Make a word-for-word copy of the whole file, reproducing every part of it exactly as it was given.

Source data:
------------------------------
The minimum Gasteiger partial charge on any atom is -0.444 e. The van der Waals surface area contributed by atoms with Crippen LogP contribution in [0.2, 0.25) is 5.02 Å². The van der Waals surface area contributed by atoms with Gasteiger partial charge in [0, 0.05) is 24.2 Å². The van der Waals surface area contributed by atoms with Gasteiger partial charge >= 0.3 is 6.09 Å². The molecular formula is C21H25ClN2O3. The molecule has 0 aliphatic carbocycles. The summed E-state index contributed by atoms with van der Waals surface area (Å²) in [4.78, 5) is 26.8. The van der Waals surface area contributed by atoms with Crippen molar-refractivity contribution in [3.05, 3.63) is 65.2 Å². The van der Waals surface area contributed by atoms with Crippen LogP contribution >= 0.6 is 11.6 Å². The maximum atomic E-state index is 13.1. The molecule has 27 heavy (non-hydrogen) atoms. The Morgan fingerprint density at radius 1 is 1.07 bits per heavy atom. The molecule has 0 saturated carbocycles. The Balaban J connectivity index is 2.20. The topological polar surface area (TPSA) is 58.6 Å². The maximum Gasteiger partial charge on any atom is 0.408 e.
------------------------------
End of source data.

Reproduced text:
The minimum Gasteiger partial charge on any atom is -0.444 e. The van der Waals surface area contributed by atoms with Crippen LogP contribution in [0.2, 0.25) is 5.02 Å². The van der Waals surface area contributed by atoms with Gasteiger partial charge in [0, 0.05) is 24.2 Å². The van der Waals surface area contributed by atoms with Gasteiger partial charge >= 0.3 is 6.09 Å². The molecular formula is C21H25ClN2O3. The molecule has 0 aliphatic carbocycles. The summed E-state index contributed by atoms with van der Waals surface area (Å²) in [4.78, 5) is 26.8. The van der Waals surface area contributed by atoms with Crippen molar-refractivity contribution in [3.05, 3.63) is 65.2 Å². The van der Waals surface area contributed by atoms with Crippen LogP contribution >= 0.6 is 11.6 Å². The maximum atomic E-state index is 13.1. The molecule has 27 heavy (non-hydrogen) atoms. The Morgan fingerprint density at radius 1 is 1.07 bits per heavy atom. The molecule has 0 saturated carbocycles. The Balaban J connectivity index is 2.20. The topological polar surface area (TPSA) is 58.6 Å². The maximum Gasteiger partial charge on any atom is 0.408 e.